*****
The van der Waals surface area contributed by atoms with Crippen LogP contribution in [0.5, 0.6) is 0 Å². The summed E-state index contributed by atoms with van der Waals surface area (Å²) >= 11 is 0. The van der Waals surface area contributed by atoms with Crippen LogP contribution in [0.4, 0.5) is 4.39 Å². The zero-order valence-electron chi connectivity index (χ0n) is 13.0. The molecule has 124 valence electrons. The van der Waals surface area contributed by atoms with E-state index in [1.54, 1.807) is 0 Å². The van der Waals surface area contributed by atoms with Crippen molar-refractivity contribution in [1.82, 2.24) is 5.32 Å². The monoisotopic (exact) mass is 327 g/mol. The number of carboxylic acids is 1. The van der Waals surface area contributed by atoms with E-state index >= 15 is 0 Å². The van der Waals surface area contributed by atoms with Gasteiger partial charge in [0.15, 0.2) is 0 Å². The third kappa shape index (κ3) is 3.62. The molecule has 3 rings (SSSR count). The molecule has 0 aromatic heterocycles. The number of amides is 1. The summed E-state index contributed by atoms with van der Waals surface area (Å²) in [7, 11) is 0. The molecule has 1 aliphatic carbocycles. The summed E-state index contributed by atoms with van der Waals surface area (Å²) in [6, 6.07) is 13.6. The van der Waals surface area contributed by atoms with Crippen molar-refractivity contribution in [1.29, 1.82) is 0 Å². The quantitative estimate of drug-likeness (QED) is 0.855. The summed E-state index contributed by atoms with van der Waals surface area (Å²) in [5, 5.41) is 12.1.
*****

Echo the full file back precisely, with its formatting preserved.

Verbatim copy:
The van der Waals surface area contributed by atoms with Crippen LogP contribution in [0.5, 0.6) is 0 Å². The summed E-state index contributed by atoms with van der Waals surface area (Å²) >= 11 is 0. The van der Waals surface area contributed by atoms with Crippen LogP contribution in [0.4, 0.5) is 4.39 Å². The zero-order valence-electron chi connectivity index (χ0n) is 13.0. The molecule has 124 valence electrons. The van der Waals surface area contributed by atoms with E-state index in [1.54, 1.807) is 0 Å². The van der Waals surface area contributed by atoms with Crippen molar-refractivity contribution in [1.82, 2.24) is 5.32 Å². The monoisotopic (exact) mass is 327 g/mol. The number of carboxylic acids is 1. The van der Waals surface area contributed by atoms with E-state index >= 15 is 0 Å². The van der Waals surface area contributed by atoms with Gasteiger partial charge in [0.15, 0.2) is 0 Å². The third kappa shape index (κ3) is 3.62. The molecule has 3 rings (SSSR count). The molecule has 0 aromatic heterocycles. The number of amides is 1. The summed E-state index contributed by atoms with van der Waals surface area (Å²) in [7, 11) is 0. The molecule has 1 aliphatic carbocycles. The summed E-state index contributed by atoms with van der Waals surface area (Å²) in [6, 6.07) is 13.6. The van der Waals surface area contributed by atoms with Crippen molar-refractivity contribution in [1.29, 1.82) is 0 Å². The quantitative estimate of drug-likeness (QED) is 0.855. The summed E-state index contributed by atoms with van der Waals surface area (Å²) in [5, 5.41) is 12.1.